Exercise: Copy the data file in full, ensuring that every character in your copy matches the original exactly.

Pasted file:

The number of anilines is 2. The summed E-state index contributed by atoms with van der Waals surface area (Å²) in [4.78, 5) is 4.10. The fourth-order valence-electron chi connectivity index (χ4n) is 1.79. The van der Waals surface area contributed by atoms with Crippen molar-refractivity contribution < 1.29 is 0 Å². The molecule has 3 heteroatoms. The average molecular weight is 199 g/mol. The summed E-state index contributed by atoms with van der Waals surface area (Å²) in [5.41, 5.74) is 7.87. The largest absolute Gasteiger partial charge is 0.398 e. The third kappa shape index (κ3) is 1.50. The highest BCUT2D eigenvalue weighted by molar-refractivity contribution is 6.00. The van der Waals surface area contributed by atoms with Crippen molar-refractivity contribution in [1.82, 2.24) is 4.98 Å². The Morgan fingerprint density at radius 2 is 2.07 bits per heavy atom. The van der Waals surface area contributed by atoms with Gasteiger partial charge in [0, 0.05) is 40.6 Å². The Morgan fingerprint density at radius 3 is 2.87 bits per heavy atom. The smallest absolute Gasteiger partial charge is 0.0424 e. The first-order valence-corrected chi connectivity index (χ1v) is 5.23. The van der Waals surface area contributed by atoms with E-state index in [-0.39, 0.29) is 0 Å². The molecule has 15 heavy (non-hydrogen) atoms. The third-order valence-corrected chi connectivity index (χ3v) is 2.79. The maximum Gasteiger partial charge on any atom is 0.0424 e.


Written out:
The number of anilines is 2. The summed E-state index contributed by atoms with van der Waals surface area (Å²) in [4.78, 5) is 4.10. The fourth-order valence-electron chi connectivity index (χ4n) is 1.79. The van der Waals surface area contributed by atoms with Crippen molar-refractivity contribution < 1.29 is 0 Å². The molecule has 3 heteroatoms. The average molecular weight is 199 g/mol. The summed E-state index contributed by atoms with van der Waals surface area (Å²) in [5.41, 5.74) is 7.87. The largest absolute Gasteiger partial charge is 0.398 e. The third kappa shape index (κ3) is 1.50. The highest BCUT2D eigenvalue weighted by molar-refractivity contribution is 6.00. The van der Waals surface area contributed by atoms with Crippen molar-refractivity contribution in [1.82, 2.24) is 4.98 Å². The Morgan fingerprint density at radius 2 is 2.07 bits per heavy atom. The van der Waals surface area contributed by atoms with Gasteiger partial charge in [0, 0.05) is 40.6 Å². The Morgan fingerprint density at radius 3 is 2.87 bits per heavy atom. The smallest absolute Gasteiger partial charge is 0.0424 e. The first-order valence-corrected chi connectivity index (χ1v) is 5.23. The van der Waals surface area contributed by atoms with E-state index in [-0.39, 0.29) is 0 Å². The molecule has 15 heavy (non-hydrogen) atoms. The third-order valence-corrected chi connectivity index (χ3v) is 2.79. The maximum Gasteiger partial charge on any atom is 0.0424 e.